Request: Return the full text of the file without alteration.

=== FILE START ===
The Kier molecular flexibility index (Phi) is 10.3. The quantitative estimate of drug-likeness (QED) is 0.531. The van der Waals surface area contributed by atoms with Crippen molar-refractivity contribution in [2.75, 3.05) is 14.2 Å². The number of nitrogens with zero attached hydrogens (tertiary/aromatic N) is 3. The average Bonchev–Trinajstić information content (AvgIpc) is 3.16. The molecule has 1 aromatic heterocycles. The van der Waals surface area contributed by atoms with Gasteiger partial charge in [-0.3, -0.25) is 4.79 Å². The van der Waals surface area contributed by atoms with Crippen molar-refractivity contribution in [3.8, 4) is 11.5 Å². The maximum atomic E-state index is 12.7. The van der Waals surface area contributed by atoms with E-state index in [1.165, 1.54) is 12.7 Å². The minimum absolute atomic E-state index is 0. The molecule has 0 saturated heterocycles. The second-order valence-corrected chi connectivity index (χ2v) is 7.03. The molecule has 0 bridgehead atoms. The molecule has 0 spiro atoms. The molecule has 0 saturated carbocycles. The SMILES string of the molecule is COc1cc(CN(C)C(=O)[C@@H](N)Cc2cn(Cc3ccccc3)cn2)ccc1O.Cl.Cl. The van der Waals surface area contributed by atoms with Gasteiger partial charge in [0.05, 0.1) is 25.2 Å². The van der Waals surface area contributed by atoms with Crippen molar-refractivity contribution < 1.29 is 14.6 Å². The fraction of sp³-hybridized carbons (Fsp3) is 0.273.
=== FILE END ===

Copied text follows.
The Kier molecular flexibility index (Phi) is 10.3. The quantitative estimate of drug-likeness (QED) is 0.531. The van der Waals surface area contributed by atoms with Crippen molar-refractivity contribution in [2.75, 3.05) is 14.2 Å². The number of nitrogens with zero attached hydrogens (tertiary/aromatic N) is 3. The average Bonchev–Trinajstić information content (AvgIpc) is 3.16. The molecule has 1 aromatic heterocycles. The van der Waals surface area contributed by atoms with Gasteiger partial charge in [-0.3, -0.25) is 4.79 Å². The van der Waals surface area contributed by atoms with Crippen molar-refractivity contribution in [3.8, 4) is 11.5 Å². The maximum atomic E-state index is 12.7. The van der Waals surface area contributed by atoms with E-state index in [1.165, 1.54) is 12.7 Å². The minimum absolute atomic E-state index is 0. The molecule has 0 saturated heterocycles. The second-order valence-corrected chi connectivity index (χ2v) is 7.03. The molecule has 0 bridgehead atoms. The molecule has 0 spiro atoms. The molecule has 0 saturated carbocycles. The SMILES string of the molecule is COc1cc(CN(C)C(=O)[C@@H](N)Cc2cn(Cc3ccccc3)cn2)ccc1O.Cl.Cl. The van der Waals surface area contributed by atoms with Gasteiger partial charge in [0.05, 0.1) is 25.2 Å². The van der Waals surface area contributed by atoms with Crippen molar-refractivity contribution < 1.29 is 14.6 Å². The fraction of sp³-hybridized carbons (Fsp3) is 0.273.